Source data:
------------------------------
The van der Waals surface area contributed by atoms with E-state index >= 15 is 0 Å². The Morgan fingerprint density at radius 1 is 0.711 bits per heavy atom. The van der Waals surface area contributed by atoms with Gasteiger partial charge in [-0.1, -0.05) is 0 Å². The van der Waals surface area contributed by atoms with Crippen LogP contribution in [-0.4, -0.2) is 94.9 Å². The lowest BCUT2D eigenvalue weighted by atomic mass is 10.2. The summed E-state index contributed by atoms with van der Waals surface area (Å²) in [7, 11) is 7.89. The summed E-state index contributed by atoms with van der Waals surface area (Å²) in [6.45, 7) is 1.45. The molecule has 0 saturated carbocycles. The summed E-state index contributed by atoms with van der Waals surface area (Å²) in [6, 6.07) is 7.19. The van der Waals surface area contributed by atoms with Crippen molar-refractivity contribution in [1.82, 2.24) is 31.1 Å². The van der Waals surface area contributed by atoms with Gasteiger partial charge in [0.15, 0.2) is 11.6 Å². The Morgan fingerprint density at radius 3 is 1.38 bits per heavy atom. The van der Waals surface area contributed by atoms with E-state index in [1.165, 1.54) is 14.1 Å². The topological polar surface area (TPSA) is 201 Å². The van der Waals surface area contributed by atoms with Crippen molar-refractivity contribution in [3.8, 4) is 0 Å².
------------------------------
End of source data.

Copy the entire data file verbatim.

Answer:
The van der Waals surface area contributed by atoms with E-state index >= 15 is 0 Å². The Morgan fingerprint density at radius 1 is 0.711 bits per heavy atom. The van der Waals surface area contributed by atoms with Gasteiger partial charge in [-0.1, -0.05) is 0 Å². The van der Waals surface area contributed by atoms with Crippen LogP contribution in [-0.4, -0.2) is 94.9 Å². The lowest BCUT2D eigenvalue weighted by atomic mass is 10.2. The summed E-state index contributed by atoms with van der Waals surface area (Å²) in [7, 11) is 7.89. The summed E-state index contributed by atoms with van der Waals surface area (Å²) in [6.45, 7) is 1.45. The molecule has 0 saturated carbocycles. The summed E-state index contributed by atoms with van der Waals surface area (Å²) in [6, 6.07) is 7.19. The van der Waals surface area contributed by atoms with Crippen molar-refractivity contribution in [1.82, 2.24) is 31.1 Å². The van der Waals surface area contributed by atoms with Gasteiger partial charge in [0.15, 0.2) is 11.6 Å². The Morgan fingerprint density at radius 3 is 1.38 bits per heavy atom. The van der Waals surface area contributed by atoms with E-state index in [1.165, 1.54) is 14.1 Å². The topological polar surface area (TPSA) is 201 Å². The van der Waals surface area contributed by atoms with Crippen molar-refractivity contribution in [3.8, 4) is 0 Å².